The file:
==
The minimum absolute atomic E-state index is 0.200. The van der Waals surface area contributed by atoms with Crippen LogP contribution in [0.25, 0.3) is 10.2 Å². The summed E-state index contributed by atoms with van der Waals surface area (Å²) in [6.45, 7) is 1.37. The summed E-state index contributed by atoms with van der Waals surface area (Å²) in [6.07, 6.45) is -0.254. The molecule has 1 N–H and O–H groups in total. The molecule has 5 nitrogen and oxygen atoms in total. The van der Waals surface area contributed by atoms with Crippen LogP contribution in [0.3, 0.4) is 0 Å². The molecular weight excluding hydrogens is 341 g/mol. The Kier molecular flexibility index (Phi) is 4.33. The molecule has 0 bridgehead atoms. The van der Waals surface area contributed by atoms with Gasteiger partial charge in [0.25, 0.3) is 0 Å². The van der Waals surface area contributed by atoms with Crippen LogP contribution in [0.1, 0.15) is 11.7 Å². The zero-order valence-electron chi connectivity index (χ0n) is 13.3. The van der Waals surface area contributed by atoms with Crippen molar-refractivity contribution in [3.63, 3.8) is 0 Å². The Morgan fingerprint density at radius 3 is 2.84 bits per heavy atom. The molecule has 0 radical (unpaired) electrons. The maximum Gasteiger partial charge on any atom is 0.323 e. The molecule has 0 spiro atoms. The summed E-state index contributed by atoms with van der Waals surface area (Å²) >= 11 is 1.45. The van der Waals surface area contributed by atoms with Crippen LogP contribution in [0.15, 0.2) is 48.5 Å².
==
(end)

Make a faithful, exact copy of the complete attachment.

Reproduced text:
The minimum absolute atomic E-state index is 0.200. The van der Waals surface area contributed by atoms with Crippen LogP contribution in [0.25, 0.3) is 10.2 Å². The summed E-state index contributed by atoms with van der Waals surface area (Å²) in [6.45, 7) is 1.37. The summed E-state index contributed by atoms with van der Waals surface area (Å²) in [6.07, 6.45) is -0.254. The molecule has 1 N–H and O–H groups in total. The molecule has 5 nitrogen and oxygen atoms in total. The van der Waals surface area contributed by atoms with Crippen LogP contribution in [0.3, 0.4) is 0 Å². The molecular weight excluding hydrogens is 341 g/mol. The Kier molecular flexibility index (Phi) is 4.33. The molecule has 0 bridgehead atoms. The van der Waals surface area contributed by atoms with Gasteiger partial charge in [0.25, 0.3) is 0 Å². The van der Waals surface area contributed by atoms with Crippen LogP contribution in [0.1, 0.15) is 11.7 Å². The zero-order valence-electron chi connectivity index (χ0n) is 13.3. The van der Waals surface area contributed by atoms with Crippen molar-refractivity contribution in [3.63, 3.8) is 0 Å². The Morgan fingerprint density at radius 3 is 2.84 bits per heavy atom. The molecule has 0 radical (unpaired) electrons. The maximum Gasteiger partial charge on any atom is 0.323 e. The molecule has 0 spiro atoms. The summed E-state index contributed by atoms with van der Waals surface area (Å²) >= 11 is 1.45. The van der Waals surface area contributed by atoms with Crippen LogP contribution in [0.15, 0.2) is 48.5 Å².